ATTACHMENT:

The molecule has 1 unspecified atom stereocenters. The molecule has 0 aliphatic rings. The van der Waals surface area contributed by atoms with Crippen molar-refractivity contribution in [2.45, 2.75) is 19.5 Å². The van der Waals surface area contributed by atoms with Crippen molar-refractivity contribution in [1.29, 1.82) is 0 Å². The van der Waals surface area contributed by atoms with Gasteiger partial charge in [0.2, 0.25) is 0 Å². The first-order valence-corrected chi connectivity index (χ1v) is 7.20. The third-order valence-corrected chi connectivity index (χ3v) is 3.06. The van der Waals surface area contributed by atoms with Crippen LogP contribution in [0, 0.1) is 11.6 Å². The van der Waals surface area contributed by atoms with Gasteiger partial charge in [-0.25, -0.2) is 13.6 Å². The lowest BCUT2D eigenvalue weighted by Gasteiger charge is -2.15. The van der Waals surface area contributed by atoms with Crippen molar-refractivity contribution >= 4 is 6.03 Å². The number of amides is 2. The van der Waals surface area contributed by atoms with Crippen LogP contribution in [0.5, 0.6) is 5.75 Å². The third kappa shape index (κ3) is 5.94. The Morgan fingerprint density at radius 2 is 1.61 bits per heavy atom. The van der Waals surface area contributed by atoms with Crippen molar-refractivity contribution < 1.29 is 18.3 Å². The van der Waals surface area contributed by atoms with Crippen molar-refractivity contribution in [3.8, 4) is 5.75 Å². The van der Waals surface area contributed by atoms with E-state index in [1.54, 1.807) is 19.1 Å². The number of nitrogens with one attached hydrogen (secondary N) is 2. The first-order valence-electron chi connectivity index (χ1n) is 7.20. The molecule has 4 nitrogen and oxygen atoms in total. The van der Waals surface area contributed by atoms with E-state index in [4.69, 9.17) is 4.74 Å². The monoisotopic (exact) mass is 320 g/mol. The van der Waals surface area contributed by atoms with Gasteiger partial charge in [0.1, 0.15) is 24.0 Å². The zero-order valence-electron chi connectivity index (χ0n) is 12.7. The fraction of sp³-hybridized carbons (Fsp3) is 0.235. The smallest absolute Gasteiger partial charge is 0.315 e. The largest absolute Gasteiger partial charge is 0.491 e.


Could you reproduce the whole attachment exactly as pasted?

The molecule has 1 unspecified atom stereocenters. The molecule has 0 aliphatic rings. The van der Waals surface area contributed by atoms with Crippen molar-refractivity contribution in [2.45, 2.75) is 19.5 Å². The van der Waals surface area contributed by atoms with Crippen molar-refractivity contribution in [1.29, 1.82) is 0 Å². The van der Waals surface area contributed by atoms with Gasteiger partial charge in [0.2, 0.25) is 0 Å². The first-order valence-corrected chi connectivity index (χ1v) is 7.20. The third-order valence-corrected chi connectivity index (χ3v) is 3.06. The van der Waals surface area contributed by atoms with Crippen LogP contribution in [0, 0.1) is 11.6 Å². The van der Waals surface area contributed by atoms with Gasteiger partial charge in [-0.25, -0.2) is 13.6 Å². The lowest BCUT2D eigenvalue weighted by Gasteiger charge is -2.15. The van der Waals surface area contributed by atoms with Crippen molar-refractivity contribution >= 4 is 6.03 Å². The number of amides is 2. The van der Waals surface area contributed by atoms with Crippen LogP contribution in [0.5, 0.6) is 5.75 Å². The third kappa shape index (κ3) is 5.94. The Morgan fingerprint density at radius 2 is 1.61 bits per heavy atom. The van der Waals surface area contributed by atoms with Crippen molar-refractivity contribution < 1.29 is 18.3 Å². The van der Waals surface area contributed by atoms with Crippen molar-refractivity contribution in [3.8, 4) is 5.75 Å². The van der Waals surface area contributed by atoms with E-state index in [1.54, 1.807) is 19.1 Å². The number of nitrogens with one attached hydrogen (secondary N) is 2. The first-order valence-electron chi connectivity index (χ1n) is 7.20. The molecule has 4 nitrogen and oxygen atoms in total. The van der Waals surface area contributed by atoms with E-state index in [4.69, 9.17) is 4.74 Å². The monoisotopic (exact) mass is 320 g/mol. The van der Waals surface area contributed by atoms with Gasteiger partial charge in [0.1, 0.15) is 24.0 Å². The zero-order valence-electron chi connectivity index (χ0n) is 12.7. The fraction of sp³-hybridized carbons (Fsp3) is 0.235. The smallest absolute Gasteiger partial charge is 0.315 e. The largest absolute Gasteiger partial charge is 0.491 e.